Some of the young men who come to my practice feel “stuck.” They may feel overqualified for their job, unable to afford moving out from their parents, or missing meaningful social connections. These feeling infringes on a traditional sense of masculinity that emphasis self-agency and personal responsibility. Therefore, it is helpful for them to reclaim their personal power where they can. For example, one male client who was interested in exploring outdoor activities with other men described the satisfaction he would feel when he cut down a tree, finally seeing the tangible results of hard work and feeling as though there was something he could change in his tangible environment. Other young men describe feeling most competent when they go to the gym and build their strength and endurance, while some others become involved in developing new hobbies, such as fishing or music. In general, encouraging the young men I work with to imagine their own efficacy and power outside of their work lives has been helpful for them to develop their sense of masculinity and power.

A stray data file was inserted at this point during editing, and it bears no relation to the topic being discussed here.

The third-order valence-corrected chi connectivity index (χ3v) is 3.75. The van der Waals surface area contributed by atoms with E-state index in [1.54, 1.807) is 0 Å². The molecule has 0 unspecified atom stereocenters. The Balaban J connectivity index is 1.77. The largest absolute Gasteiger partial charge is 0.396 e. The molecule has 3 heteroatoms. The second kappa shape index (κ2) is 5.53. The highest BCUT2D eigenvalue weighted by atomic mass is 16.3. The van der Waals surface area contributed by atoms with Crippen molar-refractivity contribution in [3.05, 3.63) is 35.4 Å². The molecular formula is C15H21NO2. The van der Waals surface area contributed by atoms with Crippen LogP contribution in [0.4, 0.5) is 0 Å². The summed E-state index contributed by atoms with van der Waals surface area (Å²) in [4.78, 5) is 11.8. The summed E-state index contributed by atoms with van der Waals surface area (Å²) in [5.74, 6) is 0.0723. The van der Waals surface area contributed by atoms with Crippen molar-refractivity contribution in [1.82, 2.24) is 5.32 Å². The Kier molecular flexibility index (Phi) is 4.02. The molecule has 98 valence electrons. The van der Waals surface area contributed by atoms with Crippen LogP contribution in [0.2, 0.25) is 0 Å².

In addition to encouraging self-efficacy and personal power, I have found that some young men respond positively to reframing their experiences as uniquely masculine. Indeed, for many of these young men, it took tremendous personal sacrifice to graduate from high school and college, for example.  I may often ask them, for example, to consider the fact that they never gave up and that they pushed through, characteristics that are traditionally associated with masculinity.  Some of the young men I work with are able to consider that overcoming challenges has led them to become more resilient and better able to face down what life throws their way, like a boxer who has taken multiple hits but keeps on fighting. This image has resurrected a sense of masculinity in some of the young men I work with.